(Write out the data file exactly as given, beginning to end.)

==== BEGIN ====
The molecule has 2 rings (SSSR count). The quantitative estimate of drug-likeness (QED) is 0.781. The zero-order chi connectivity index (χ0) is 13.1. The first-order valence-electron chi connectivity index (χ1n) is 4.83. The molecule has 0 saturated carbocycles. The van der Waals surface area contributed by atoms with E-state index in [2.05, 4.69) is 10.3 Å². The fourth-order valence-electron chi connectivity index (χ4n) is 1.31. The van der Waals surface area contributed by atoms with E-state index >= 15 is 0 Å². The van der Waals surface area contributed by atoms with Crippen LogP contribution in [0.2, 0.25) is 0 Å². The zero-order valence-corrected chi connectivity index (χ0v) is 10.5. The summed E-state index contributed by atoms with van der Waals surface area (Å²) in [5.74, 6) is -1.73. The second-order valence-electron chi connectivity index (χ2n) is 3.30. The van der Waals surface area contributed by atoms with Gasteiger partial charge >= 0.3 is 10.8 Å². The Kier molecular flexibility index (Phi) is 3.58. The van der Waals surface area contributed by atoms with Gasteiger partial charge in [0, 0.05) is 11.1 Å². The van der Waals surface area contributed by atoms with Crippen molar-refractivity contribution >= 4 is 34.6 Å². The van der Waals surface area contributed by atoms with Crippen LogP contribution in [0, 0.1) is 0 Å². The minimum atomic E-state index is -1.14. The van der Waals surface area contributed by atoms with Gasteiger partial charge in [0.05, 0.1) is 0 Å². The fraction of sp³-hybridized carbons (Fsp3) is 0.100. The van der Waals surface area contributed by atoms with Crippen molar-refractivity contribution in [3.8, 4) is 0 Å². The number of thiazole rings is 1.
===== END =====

The molecule has 2 rings (SSSR count). The quantitative estimate of drug-likeness (QED) is 0.781. The zero-order chi connectivity index (χ0) is 13.1. The first-order valence-electron chi connectivity index (χ1n) is 4.83. The molecule has 0 saturated carbocycles. The van der Waals surface area contributed by atoms with E-state index in [2.05, 4.69) is 10.3 Å². The fourth-order valence-electron chi connectivity index (χ4n) is 1.31. The van der Waals surface area contributed by atoms with E-state index >= 15 is 0 Å². The van der Waals surface area contributed by atoms with Crippen LogP contribution in [0.2, 0.25) is 0 Å². The zero-order valence-corrected chi connectivity index (χ0v) is 10.5. The summed E-state index contributed by atoms with van der Waals surface area (Å²) in [5.74, 6) is -1.73. The second-order valence-electron chi connectivity index (χ2n) is 3.30. The van der Waals surface area contributed by atoms with Gasteiger partial charge >= 0.3 is 10.8 Å². The Kier molecular flexibility index (Phi) is 3.58. The van der Waals surface area contributed by atoms with Gasteiger partial charge in [0, 0.05) is 11.1 Å². The van der Waals surface area contributed by atoms with Crippen molar-refractivity contribution >= 4 is 34.6 Å². The van der Waals surface area contributed by atoms with Crippen LogP contribution in [0, 0.1) is 0 Å². The minimum atomic E-state index is -1.14. The van der Waals surface area contributed by atoms with Gasteiger partial charge in [0.05, 0.1) is 0 Å². The fraction of sp³-hybridized carbons (Fsp3) is 0.100. The van der Waals surface area contributed by atoms with Crippen molar-refractivity contribution in [3.8, 4) is 0 Å². The number of thiazole rings is 1.